The three great tapestries on the east walls of the Cathedral were made specially to accompany the new liturgical furnishings and the renovation of the sanctuary and side chapels. Their purpose is twofold: first, to relate the renovations to the enormous height of the Cathedral; and secondly, to draw together as well as to express the different liturgical functions of the Cathedral. The tapestries were designed by Frances Biggs and woven by Terry Dunne, both of Dublin.
The Baptism Tapestry
There are three themes in the Baptism Tapestry:
(a) A dove sending seven shafts of light into a pool of moving water, symbols of the Holy Spirit, his seven gifts and the life-giving character of Christian Baptism.
(b) A salmon leaping against a waterfall (on the left) expressing the struggle of the Christian life. This symbol is inspired by the falls of Assaroe where the Erne meets the Atlantic at the western extermity of the diocese of Clogher.
(c) A richly-coloured tree, rising from seeds and roots, symbol of the spiritual life of the Christian, evergrowing in grace, strength and beauty. The tree is suggestive of the literal meaning of Macartan ‘devotee of the rowan tree’.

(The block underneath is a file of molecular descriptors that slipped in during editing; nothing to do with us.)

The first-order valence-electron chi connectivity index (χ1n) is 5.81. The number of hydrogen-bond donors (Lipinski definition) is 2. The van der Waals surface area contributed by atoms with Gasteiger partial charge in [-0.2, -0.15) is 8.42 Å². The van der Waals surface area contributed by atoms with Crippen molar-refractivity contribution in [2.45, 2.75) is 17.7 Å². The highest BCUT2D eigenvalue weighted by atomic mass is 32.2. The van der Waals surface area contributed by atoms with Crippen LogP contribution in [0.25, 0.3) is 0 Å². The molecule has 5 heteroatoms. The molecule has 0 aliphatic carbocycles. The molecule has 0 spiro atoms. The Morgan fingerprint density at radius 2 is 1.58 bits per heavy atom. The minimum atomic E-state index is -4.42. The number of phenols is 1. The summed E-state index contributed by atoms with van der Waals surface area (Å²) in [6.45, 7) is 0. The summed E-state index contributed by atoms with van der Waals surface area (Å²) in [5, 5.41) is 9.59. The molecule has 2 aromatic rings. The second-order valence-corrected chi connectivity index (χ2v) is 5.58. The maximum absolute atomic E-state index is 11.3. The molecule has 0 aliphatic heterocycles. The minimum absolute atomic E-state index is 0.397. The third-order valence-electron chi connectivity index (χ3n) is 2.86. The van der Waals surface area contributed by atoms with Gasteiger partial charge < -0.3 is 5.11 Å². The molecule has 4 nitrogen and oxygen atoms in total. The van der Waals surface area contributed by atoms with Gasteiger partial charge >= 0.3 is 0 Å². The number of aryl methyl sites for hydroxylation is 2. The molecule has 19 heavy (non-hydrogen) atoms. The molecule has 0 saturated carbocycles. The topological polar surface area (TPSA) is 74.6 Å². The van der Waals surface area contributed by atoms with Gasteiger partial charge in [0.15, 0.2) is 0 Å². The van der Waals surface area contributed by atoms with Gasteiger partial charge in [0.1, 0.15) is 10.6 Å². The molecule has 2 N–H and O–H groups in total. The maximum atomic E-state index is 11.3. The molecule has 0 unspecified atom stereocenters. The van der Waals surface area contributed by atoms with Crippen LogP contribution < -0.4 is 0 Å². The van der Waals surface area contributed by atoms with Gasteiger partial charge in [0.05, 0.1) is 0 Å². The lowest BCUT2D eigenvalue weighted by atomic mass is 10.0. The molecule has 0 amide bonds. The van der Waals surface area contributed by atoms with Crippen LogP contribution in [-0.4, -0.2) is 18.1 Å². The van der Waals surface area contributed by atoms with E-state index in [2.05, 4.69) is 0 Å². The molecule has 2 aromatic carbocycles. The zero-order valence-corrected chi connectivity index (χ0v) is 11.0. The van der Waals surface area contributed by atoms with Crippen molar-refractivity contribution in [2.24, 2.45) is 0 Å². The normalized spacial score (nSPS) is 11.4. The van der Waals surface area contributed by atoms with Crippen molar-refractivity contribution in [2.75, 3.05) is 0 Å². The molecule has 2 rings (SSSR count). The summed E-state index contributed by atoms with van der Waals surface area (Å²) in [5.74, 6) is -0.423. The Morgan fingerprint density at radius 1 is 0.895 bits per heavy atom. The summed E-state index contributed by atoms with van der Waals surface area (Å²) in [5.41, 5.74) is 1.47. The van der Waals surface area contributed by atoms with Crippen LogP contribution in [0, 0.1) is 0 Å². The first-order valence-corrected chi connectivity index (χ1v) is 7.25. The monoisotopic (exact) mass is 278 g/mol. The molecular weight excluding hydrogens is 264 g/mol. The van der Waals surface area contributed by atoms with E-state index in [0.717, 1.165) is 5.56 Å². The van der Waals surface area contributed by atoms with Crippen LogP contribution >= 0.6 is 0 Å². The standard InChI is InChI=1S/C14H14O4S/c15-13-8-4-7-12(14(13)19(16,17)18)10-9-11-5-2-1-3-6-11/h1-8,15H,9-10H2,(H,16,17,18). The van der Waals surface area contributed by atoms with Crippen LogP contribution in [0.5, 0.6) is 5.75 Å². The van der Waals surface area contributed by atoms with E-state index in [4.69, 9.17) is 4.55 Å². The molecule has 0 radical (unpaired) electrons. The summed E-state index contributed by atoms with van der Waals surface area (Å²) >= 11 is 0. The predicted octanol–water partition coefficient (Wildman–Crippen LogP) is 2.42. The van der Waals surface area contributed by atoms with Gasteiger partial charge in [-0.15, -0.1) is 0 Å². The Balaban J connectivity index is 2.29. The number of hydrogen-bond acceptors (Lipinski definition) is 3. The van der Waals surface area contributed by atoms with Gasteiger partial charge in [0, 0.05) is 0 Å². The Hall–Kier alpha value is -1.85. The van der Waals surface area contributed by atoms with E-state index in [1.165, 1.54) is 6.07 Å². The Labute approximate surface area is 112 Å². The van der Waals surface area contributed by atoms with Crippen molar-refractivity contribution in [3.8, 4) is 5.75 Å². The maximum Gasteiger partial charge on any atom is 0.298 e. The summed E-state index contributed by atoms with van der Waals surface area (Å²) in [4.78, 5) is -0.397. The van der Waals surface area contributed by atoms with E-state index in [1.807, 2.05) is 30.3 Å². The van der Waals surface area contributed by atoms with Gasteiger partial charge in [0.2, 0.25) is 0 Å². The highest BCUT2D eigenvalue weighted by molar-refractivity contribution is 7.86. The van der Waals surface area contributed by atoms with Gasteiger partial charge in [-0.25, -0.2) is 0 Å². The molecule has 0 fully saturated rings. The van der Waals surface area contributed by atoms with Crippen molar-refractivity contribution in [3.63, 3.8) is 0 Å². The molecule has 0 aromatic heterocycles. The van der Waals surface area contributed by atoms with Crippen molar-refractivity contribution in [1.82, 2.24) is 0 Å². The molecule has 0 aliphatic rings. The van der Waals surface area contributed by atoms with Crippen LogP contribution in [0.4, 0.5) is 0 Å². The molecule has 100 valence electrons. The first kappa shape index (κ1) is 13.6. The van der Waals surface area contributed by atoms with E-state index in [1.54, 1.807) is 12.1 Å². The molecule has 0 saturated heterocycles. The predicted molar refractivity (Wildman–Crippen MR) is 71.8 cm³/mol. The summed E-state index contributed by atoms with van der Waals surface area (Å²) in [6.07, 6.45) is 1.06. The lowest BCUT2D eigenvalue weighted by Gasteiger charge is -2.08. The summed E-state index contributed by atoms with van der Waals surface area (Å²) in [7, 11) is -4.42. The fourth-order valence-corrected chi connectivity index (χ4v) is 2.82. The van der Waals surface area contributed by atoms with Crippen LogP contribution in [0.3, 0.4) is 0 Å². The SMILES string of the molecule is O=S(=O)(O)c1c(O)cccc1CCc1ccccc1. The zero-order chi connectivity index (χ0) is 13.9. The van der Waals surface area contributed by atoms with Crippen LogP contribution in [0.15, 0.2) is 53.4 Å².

The Macartan Tapestry
(a) Macartan (in orange cloak throughout) receiving the symbols of his episcopal office from St Patrick. The symbols are the bishop’s staff or crozier and the Domhnach Airgid.
(b) The ford across the river (lower right) denoting Macartan’s previous role as tréanfear Phadráig. As Patrick’s strong man he used to carry him over rivers, fords and bogs.
(c) Macartan leaving the ford behind him and setting out, staff in hand, to found his new church in Clogher.
(d) Macartan reading his Bible inside his church (centre) and surrounded by a miraculous haze of light. The light is the gift of personal faith which empowers the bishop to read and preach the Word of God with a new and totally different kind of vision.
(e) Macartan and his two guests (upper left) seated at table. The bread for the meal is obtained from a miraculous shower of corn over the table, while the gushing fountain (upper right) produces water that tastes like wine. The meal is the Eucharist, the celebration of God’s unending hospitality.
The Blessed Sacrament Tapestry
This is about the communion of prayer and contemplation which is the fruit of the Eucharist. It is expressed here by means of a large broken host resting on a cluster of vine leaves and branches.
The broken host emphasises the humanity of Jesus in the tabernacle and his suffering and death on our behalf are the source of our Christian hope. the host is inset in an unbroken circle, symbolising the divinity of Christ which remains unchanged by the brokeness of his humanity. The vine is a symbol of the unity which exists between Christ and his followers.